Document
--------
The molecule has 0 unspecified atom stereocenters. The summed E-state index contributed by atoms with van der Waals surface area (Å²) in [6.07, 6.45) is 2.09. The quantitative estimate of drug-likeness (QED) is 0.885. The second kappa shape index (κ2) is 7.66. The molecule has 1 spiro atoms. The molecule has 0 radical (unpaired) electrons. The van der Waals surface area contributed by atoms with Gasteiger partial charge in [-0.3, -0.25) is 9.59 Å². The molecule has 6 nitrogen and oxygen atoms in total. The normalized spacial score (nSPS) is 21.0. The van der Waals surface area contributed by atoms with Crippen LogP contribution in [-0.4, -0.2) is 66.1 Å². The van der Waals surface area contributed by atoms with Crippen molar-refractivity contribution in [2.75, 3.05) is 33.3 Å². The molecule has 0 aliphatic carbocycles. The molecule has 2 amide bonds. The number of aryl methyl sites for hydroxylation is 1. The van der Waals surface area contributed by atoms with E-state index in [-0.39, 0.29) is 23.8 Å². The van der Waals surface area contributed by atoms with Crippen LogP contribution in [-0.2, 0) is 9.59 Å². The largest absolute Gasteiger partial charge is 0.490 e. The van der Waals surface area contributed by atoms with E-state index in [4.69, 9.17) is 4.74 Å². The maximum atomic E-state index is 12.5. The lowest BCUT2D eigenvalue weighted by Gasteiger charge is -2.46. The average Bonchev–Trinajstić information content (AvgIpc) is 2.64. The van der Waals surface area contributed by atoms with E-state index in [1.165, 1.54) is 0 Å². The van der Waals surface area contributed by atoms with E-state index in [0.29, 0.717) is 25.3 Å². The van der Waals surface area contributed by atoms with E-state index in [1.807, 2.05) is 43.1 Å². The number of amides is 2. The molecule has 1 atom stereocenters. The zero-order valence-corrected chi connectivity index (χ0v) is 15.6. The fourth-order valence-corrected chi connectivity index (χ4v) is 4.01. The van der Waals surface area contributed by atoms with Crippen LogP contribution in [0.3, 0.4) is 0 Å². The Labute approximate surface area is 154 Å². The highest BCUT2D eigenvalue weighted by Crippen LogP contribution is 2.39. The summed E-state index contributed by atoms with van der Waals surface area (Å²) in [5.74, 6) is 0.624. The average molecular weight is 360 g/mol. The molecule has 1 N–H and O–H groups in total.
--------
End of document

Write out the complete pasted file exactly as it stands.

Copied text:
The molecule has 0 unspecified atom stereocenters. The summed E-state index contributed by atoms with van der Waals surface area (Å²) in [6.07, 6.45) is 2.09. The quantitative estimate of drug-likeness (QED) is 0.885. The second kappa shape index (κ2) is 7.66. The molecule has 1 spiro atoms. The molecule has 0 radical (unpaired) electrons. The van der Waals surface area contributed by atoms with Gasteiger partial charge in [-0.3, -0.25) is 9.59 Å². The molecule has 6 nitrogen and oxygen atoms in total. The normalized spacial score (nSPS) is 21.0. The van der Waals surface area contributed by atoms with Crippen LogP contribution in [-0.4, -0.2) is 66.1 Å². The van der Waals surface area contributed by atoms with Crippen molar-refractivity contribution in [2.75, 3.05) is 33.3 Å². The molecule has 0 aliphatic carbocycles. The molecule has 2 amide bonds. The number of aryl methyl sites for hydroxylation is 1. The van der Waals surface area contributed by atoms with E-state index in [-0.39, 0.29) is 23.8 Å². The van der Waals surface area contributed by atoms with Crippen LogP contribution in [-0.2, 0) is 9.59 Å². The largest absolute Gasteiger partial charge is 0.490 e. The van der Waals surface area contributed by atoms with E-state index in [4.69, 9.17) is 4.74 Å². The maximum atomic E-state index is 12.5. The lowest BCUT2D eigenvalue weighted by Gasteiger charge is -2.46. The average Bonchev–Trinajstić information content (AvgIpc) is 2.64. The van der Waals surface area contributed by atoms with E-state index in [1.165, 1.54) is 0 Å². The van der Waals surface area contributed by atoms with E-state index in [0.29, 0.717) is 25.3 Å². The van der Waals surface area contributed by atoms with E-state index in [1.807, 2.05) is 43.1 Å². The number of amides is 2. The molecule has 1 atom stereocenters. The zero-order valence-corrected chi connectivity index (χ0v) is 15.6. The fourth-order valence-corrected chi connectivity index (χ4v) is 4.01. The van der Waals surface area contributed by atoms with Crippen LogP contribution in [0.3, 0.4) is 0 Å². The Labute approximate surface area is 154 Å². The highest BCUT2D eigenvalue weighted by Crippen LogP contribution is 2.39. The summed E-state index contributed by atoms with van der Waals surface area (Å²) in [5.74, 6) is 0.624. The average molecular weight is 360 g/mol. The molecule has 1 N–H and O–H groups in total.